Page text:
Racism is a major issue for international students and academics in Ireland, ICOS event hears
Irish Council for International Students calls for urgent action to tackle racism.
“Racism is an issue that affects many international students studying in Ireland, as well as staff in colleges. It is crucial that adequate supports for those who experience racism are provided, and that effective legislation to address the issue is introduced. That’s according to Executive Director of the Irish Council for International Students (ICOS), Laura Harmon, who spoke at ‘Speak Out Against Racism’, an event hosted by the organisation today (17.11.22).
Research conducted by ICOS in 2021 found that 40% of international students have witnessed or experienced racism in Ireland, with only 5% reporting it to the Gardaí.
Ms Harmon continued: “We are very concerned about the high instance of experiences of racism, most of which go unreported. ICOS is calling for the national action plan against racism to be prioritised by the government, as well as for more supports for colleges to develop strategies, training and clear reporting procedures for those who experience racism.’’
The event, hosted by ICOS to mark International Students’ Day today, heard from speakers from academia and civil society organisations. Chairing the event, Head of Department and Senior Lecturer in Contemporary Islam at University College Cork, Dr Amanullah De Sondy, said: ‘‘Diversity allows us to learn something different from each other. It enriches education at all levels. We must empower this interaction by listening to minority voices who are discriminated against and strengthen our institutional structures for minorities to feel safe and strong. The time is now to have critical conversations on the realities of racism in Ireland.’’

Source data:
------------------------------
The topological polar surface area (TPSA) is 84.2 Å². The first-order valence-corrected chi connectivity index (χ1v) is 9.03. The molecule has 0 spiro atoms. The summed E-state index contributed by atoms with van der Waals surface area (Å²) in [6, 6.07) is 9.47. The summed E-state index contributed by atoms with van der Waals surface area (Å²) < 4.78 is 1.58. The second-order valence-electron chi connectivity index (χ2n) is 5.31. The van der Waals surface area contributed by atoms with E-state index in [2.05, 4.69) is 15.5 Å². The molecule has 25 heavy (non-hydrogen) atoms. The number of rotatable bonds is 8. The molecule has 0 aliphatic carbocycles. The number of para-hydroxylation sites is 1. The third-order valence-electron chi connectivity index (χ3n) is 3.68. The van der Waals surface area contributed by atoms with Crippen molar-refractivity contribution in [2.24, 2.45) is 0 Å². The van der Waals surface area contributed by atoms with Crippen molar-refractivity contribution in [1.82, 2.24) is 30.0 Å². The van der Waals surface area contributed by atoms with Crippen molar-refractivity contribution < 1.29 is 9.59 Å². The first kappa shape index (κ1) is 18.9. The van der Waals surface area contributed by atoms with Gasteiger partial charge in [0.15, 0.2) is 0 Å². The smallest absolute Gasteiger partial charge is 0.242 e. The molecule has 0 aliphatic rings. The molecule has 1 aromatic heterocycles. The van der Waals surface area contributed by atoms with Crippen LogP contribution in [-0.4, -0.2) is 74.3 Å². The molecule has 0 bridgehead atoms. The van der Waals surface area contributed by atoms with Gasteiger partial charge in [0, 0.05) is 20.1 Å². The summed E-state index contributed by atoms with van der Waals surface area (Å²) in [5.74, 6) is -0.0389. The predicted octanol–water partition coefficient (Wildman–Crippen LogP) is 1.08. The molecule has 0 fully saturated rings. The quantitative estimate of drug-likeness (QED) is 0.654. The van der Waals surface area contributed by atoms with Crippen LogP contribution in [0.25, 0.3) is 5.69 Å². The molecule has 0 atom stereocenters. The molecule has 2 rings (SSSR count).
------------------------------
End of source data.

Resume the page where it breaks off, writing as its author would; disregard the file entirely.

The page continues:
Professor of Information and Communication Studies at University College Dublin, Kalpana Shankar, who was recently promoted to the position of full professor and is the first woman of colour to hold this position in an Irish university, said: ‘‘The first step in speaking out against racism is acknowledging that it exists. Speaking out means understanding that it's not a new problem to Ireland, calling it out when we see it, and most of all, critiquing the very institutions that perpetuate it – our institutions of healthcare, education, government, and the public sphere.’’
International human right lawyer and policy lead at the Irish Network Against Racism, Patricia Munatsi noted that racism is a persistent problem facing minorities in all aspects of life, and that there is a risk of it becoming entrenched intergenerationally. She said: “Now is the time for action in addressing racism, in its violent manifestations, in discriminatory patterns, and at its systemic roots. We need the government to step up and show leadership. We urgently need hate crime legislation so that all minorities can feel safe. At the same time, we also need a comprehensive national action plan against racism across all aspects of life in Ireland, so that we can tackle racism systemically.’’
PhD researcher at Trinity College Dublin, Shaakya Vembar said: “The spectre of racism follows people of colour around in the most insidious ways – particularly in practices couched in the language of 'diplomacy' such as visa, travel, and work restrictions. Bureaucracy has done an excellent job in both mystifying and justifying the centuries-old desire to segregate the oppressed from the oppressors.”
At the event, ICOS officially launched an online survey, designed to further investigate the scope and nature of racism experienced by international students in Ireland.